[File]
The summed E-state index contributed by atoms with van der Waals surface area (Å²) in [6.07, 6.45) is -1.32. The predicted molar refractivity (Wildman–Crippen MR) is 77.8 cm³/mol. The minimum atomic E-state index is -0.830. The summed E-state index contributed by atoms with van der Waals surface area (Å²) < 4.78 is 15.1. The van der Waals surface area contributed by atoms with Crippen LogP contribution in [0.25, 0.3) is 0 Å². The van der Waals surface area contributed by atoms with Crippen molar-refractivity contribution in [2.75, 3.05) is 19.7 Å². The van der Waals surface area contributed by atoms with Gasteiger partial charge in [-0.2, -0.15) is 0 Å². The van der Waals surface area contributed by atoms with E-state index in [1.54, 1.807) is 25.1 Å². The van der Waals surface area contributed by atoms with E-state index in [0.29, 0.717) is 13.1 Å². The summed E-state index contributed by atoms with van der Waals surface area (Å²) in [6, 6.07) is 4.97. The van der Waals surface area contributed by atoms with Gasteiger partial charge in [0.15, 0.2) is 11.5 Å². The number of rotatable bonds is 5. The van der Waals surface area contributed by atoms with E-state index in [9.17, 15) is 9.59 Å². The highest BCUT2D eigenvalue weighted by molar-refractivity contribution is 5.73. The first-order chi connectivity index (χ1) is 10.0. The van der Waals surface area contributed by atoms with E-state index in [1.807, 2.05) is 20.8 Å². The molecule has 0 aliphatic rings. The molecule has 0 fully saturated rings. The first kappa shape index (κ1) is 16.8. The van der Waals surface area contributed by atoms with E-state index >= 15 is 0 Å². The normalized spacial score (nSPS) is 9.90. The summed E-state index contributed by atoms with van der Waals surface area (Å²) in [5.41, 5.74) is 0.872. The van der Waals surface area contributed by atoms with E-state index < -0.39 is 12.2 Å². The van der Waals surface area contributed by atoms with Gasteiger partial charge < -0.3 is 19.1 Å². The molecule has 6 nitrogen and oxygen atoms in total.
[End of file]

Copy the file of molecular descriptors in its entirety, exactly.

The summed E-state index contributed by atoms with van der Waals surface area (Å²) in [6.07, 6.45) is -1.32. The predicted molar refractivity (Wildman–Crippen MR) is 77.8 cm³/mol. The minimum atomic E-state index is -0.830. The summed E-state index contributed by atoms with van der Waals surface area (Å²) < 4.78 is 15.1. The van der Waals surface area contributed by atoms with Crippen LogP contribution in [0.25, 0.3) is 0 Å². The van der Waals surface area contributed by atoms with Crippen molar-refractivity contribution in [2.75, 3.05) is 19.7 Å². The van der Waals surface area contributed by atoms with Gasteiger partial charge in [-0.2, -0.15) is 0 Å². The van der Waals surface area contributed by atoms with E-state index in [1.54, 1.807) is 25.1 Å². The van der Waals surface area contributed by atoms with E-state index in [0.29, 0.717) is 13.1 Å². The summed E-state index contributed by atoms with van der Waals surface area (Å²) in [6, 6.07) is 4.97. The van der Waals surface area contributed by atoms with Gasteiger partial charge in [0.15, 0.2) is 11.5 Å². The number of rotatable bonds is 5. The van der Waals surface area contributed by atoms with E-state index in [9.17, 15) is 9.59 Å². The highest BCUT2D eigenvalue weighted by molar-refractivity contribution is 5.73. The first-order chi connectivity index (χ1) is 10.0. The van der Waals surface area contributed by atoms with E-state index in [1.807, 2.05) is 20.8 Å². The molecule has 0 aliphatic rings. The molecule has 0 fully saturated rings. The first kappa shape index (κ1) is 16.8. The van der Waals surface area contributed by atoms with E-state index >= 15 is 0 Å². The normalized spacial score (nSPS) is 9.90. The summed E-state index contributed by atoms with van der Waals surface area (Å²) in [5.41, 5.74) is 0.872. The van der Waals surface area contributed by atoms with E-state index < -0.39 is 12.2 Å². The van der Waals surface area contributed by atoms with Gasteiger partial charge < -0.3 is 19.1 Å². The molecule has 6 nitrogen and oxygen atoms in total.